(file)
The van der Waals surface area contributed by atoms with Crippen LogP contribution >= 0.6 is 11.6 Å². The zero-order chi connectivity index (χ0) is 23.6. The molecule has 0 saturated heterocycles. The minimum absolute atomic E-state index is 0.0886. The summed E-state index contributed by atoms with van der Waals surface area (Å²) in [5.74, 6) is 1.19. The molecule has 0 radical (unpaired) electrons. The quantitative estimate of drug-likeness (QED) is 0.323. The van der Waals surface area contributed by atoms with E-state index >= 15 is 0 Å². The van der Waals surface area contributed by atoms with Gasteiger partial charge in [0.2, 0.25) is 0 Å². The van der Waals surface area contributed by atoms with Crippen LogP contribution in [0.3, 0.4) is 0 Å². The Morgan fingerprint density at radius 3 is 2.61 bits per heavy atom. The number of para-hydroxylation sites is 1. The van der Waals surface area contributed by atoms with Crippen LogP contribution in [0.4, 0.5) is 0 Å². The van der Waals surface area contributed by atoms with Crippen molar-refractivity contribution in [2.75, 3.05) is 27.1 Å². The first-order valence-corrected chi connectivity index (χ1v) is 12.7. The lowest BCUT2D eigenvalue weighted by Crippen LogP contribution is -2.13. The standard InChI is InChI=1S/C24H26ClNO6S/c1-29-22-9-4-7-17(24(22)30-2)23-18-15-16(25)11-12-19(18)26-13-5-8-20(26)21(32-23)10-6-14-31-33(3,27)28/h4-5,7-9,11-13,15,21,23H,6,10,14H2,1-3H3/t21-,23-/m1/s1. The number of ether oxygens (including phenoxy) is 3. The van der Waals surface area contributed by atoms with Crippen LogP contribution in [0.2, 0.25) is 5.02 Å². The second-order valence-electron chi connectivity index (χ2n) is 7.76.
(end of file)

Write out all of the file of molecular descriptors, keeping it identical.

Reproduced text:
The van der Waals surface area contributed by atoms with Crippen LogP contribution >= 0.6 is 11.6 Å². The zero-order chi connectivity index (χ0) is 23.6. The molecule has 0 saturated heterocycles. The minimum absolute atomic E-state index is 0.0886. The summed E-state index contributed by atoms with van der Waals surface area (Å²) in [5.74, 6) is 1.19. The molecule has 0 radical (unpaired) electrons. The quantitative estimate of drug-likeness (QED) is 0.323. The van der Waals surface area contributed by atoms with E-state index >= 15 is 0 Å². The van der Waals surface area contributed by atoms with Gasteiger partial charge in [0.2, 0.25) is 0 Å². The van der Waals surface area contributed by atoms with Crippen LogP contribution in [0.3, 0.4) is 0 Å². The Morgan fingerprint density at radius 3 is 2.61 bits per heavy atom. The number of para-hydroxylation sites is 1. The van der Waals surface area contributed by atoms with Crippen LogP contribution in [0.4, 0.5) is 0 Å². The van der Waals surface area contributed by atoms with Crippen molar-refractivity contribution in [2.75, 3.05) is 27.1 Å². The first-order valence-corrected chi connectivity index (χ1v) is 12.7. The lowest BCUT2D eigenvalue weighted by Crippen LogP contribution is -2.13. The standard InChI is InChI=1S/C24H26ClNO6S/c1-29-22-9-4-7-17(24(22)30-2)23-18-15-16(25)11-12-19(18)26-13-5-8-20(26)21(32-23)10-6-14-31-33(3,27)28/h4-5,7-9,11-13,15,21,23H,6,10,14H2,1-3H3/t21-,23-/m1/s1. The number of ether oxygens (including phenoxy) is 3. The van der Waals surface area contributed by atoms with Crippen LogP contribution in [0.2, 0.25) is 5.02 Å². The second-order valence-electron chi connectivity index (χ2n) is 7.76.